We love Farrow & Ball paint (yes, expensive but we find it worth the price) and I splurge a few times a year on custom-made linens like curtains, tablecloths and throw pillows, all of which add warmth, silence, comfort and color.

A perfect Manhattan afternoon

By Caitlin Kelly

What a luxury it is to live so close to New York City!

I can drive in from our suburban town and (if lucky!) be parked on the street within 30 to 40 minutes.

I seem to have tremendous parking karma — which means, very often, I’ll find a spot on the street where I don’t even have to pay (on Sunday, for example), saving me as much as $50 for garage parking for 3-5 hours in fancier neighborhoods.

So I drove in last Sunday to Lexington and 83d, a neighborhood called the Upper East Side, UES, to meet a young friend for brunch at the Lexington Candy Shop, which is a tiny diner on that corner that opened in 1925.

They’re touchy about guests staying too long and by noon there was a line-up.

Then it’s an easy walk west along 83d to the Metropolitan Museum, which, for now has timed admission you reserve in advance.

If you’ve never yet been to New York or to the Met, the whole experience of the UES is well worth it; even the walk, across Park and Madison leads you past elegant townhouses and uniformed doormen, a guy smoking a stogie leaning on a car, a dog-walker with a huge, shaggy something and two pugs. The people watching is always good, and there are so many lovely architectural details to enjoy — from flower-filled window-boxes to carved gargoyles to the wrought-iron frames of pre-war apartment building entrance doors.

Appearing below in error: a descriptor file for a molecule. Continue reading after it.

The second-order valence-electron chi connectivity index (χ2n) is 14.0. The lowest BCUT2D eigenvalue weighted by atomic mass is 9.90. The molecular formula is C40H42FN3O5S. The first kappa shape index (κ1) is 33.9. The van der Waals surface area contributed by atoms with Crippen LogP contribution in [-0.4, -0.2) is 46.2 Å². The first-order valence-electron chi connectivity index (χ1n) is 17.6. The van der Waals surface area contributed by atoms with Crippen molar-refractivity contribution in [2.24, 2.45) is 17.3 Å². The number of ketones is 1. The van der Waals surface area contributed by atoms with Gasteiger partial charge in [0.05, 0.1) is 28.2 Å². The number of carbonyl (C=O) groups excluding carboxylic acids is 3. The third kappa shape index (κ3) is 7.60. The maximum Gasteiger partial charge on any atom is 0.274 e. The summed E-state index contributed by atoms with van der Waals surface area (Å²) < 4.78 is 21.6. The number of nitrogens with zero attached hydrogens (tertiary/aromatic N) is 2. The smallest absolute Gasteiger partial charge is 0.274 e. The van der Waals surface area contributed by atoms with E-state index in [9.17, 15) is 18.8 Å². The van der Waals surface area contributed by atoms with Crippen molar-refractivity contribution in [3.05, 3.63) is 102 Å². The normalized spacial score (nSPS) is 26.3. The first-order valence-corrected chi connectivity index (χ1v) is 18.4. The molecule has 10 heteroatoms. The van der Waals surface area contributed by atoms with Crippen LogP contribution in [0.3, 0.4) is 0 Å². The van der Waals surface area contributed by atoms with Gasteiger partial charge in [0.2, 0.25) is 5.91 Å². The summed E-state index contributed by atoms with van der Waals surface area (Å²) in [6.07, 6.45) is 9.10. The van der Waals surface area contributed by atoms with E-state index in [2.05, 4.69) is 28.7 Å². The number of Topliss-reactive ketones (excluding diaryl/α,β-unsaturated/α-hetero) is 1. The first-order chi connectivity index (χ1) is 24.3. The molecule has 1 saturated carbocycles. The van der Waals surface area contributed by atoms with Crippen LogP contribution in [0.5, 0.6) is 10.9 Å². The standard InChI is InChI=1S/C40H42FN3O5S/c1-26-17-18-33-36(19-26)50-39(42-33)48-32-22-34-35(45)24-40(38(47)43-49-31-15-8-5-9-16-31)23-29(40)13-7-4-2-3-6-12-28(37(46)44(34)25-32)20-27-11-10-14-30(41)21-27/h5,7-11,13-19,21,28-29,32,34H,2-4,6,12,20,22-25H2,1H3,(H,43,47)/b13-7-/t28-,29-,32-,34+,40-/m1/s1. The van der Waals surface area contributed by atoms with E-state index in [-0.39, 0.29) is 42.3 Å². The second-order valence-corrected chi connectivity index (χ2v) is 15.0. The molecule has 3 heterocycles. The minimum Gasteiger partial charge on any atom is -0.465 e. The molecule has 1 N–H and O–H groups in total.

The Met has wide steps that make great seating, and musicians — competing! — settle in to entertain. There are plenty of food trucks — for $14 I got a falafel wrap and a lemonade.

New York state residents can pay as little or as much as we want for the Met’s admission fees — everyone else pays $12 (students), $17 seniors over 65 or the full fare of $25.

It’s tempting to think you have to see everything there if you’re a tourist, but that would be impossible! If you really do pay attention to objects, and read labels and wall signs, you’ll soon feel overloaded.

I find it all so moving — the Roman marble family sculpture from a cemetery; the tiny metal pins in the shape of animals that Roman soldiers wore (!); red and black Greek pottery; exquisite enamels of the 17th c; medieval tapestries —- and that’s just a few main floor galleries!

What amazing things have been produced by so many people. To see them close up is such a joy.

I love to visit a pair of gold earrings I find totally enchanting.

The place is quiet and civilized and there are plenty of benches to rest on. Everyone must be masked.

You can have the oddest moment of looking at something millennia old — and stare out the Fifth Avenue windows at the millionaires’ apartments across the street.

The gift shop is full of gorgeous things, jewelry and scarves, pens and pencils and books and puzzles and posters.

I remember it being full of astounding art and art history books — but not now?

It’s an interesting reminder that, without rich people’s generosity, many museums (certainly in the U.S.), would have a lot less stuff to show us; labels tell you what an item is and how old and maybe what it was used for, but also when it was acquired and using what funds. So the Jayne Wrightsman Galleries, for example, are huge and full of very ornate French material, not my taste at all.

Every room in the Greek and Roman galleries had the name of some wealthy benefactor.

These eyes, which would have been added to Roman or Greek sculptures are creepy — but also amazing.

I have a favorite painting I like to say hello to as well, on the second floor, of Joan of Arc, painted in 1879.

Have you been to the Met?